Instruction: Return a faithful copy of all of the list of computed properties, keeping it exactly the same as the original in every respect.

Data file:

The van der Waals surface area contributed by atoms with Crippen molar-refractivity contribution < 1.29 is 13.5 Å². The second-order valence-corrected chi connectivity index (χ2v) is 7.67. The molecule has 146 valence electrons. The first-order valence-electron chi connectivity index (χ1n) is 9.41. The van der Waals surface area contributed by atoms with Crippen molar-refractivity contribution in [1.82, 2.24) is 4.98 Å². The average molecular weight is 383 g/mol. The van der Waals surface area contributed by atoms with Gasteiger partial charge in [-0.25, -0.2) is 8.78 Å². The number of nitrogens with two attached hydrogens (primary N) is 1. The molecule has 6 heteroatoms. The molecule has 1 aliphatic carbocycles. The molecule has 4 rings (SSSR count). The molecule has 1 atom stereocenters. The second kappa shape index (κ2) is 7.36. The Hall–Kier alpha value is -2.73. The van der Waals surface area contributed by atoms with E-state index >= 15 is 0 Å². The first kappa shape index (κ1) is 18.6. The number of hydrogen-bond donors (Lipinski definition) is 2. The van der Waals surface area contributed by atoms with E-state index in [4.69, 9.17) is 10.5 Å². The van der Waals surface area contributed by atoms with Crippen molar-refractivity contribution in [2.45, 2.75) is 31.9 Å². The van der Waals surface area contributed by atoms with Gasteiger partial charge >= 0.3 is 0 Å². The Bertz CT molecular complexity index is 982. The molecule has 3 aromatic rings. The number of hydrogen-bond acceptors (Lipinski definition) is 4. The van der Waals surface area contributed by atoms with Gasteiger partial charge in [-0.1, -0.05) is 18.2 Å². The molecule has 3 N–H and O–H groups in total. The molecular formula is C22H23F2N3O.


The van der Waals surface area contributed by atoms with Crippen molar-refractivity contribution < 1.29 is 13.5 Å². The second-order valence-corrected chi connectivity index (χ2v) is 7.67. The molecule has 146 valence electrons. The first-order valence-electron chi connectivity index (χ1n) is 9.41. The van der Waals surface area contributed by atoms with Crippen molar-refractivity contribution in [1.82, 2.24) is 4.98 Å². The average molecular weight is 383 g/mol. The van der Waals surface area contributed by atoms with Gasteiger partial charge in [-0.25, -0.2) is 8.78 Å². The number of nitrogens with two attached hydrogens (primary N) is 1. The molecule has 6 heteroatoms. The molecule has 1 aliphatic carbocycles. The molecule has 4 rings (SSSR count). The molecule has 1 atom stereocenters. The second kappa shape index (κ2) is 7.36. The Hall–Kier alpha value is -2.73. The van der Waals surface area contributed by atoms with E-state index >= 15 is 0 Å². The first kappa shape index (κ1) is 18.6. The number of hydrogen-bond donors (Lipinski definition) is 2. The van der Waals surface area contributed by atoms with E-state index in [4.69, 9.17) is 10.5 Å². The van der Waals surface area contributed by atoms with Crippen molar-refractivity contribution in [2.45, 2.75) is 31.9 Å². The van der Waals surface area contributed by atoms with Gasteiger partial charge >= 0.3 is 0 Å². The Bertz CT molecular complexity index is 982. The molecule has 3 aromatic rings. The number of hydrogen-bond acceptors (Lipinski definition) is 4. The van der Waals surface area contributed by atoms with Gasteiger partial charge in [-0.1, -0.05) is 18.2 Å². The molecule has 3 N–H and O–H groups in total. The molecular formula is C22H23F2N3O.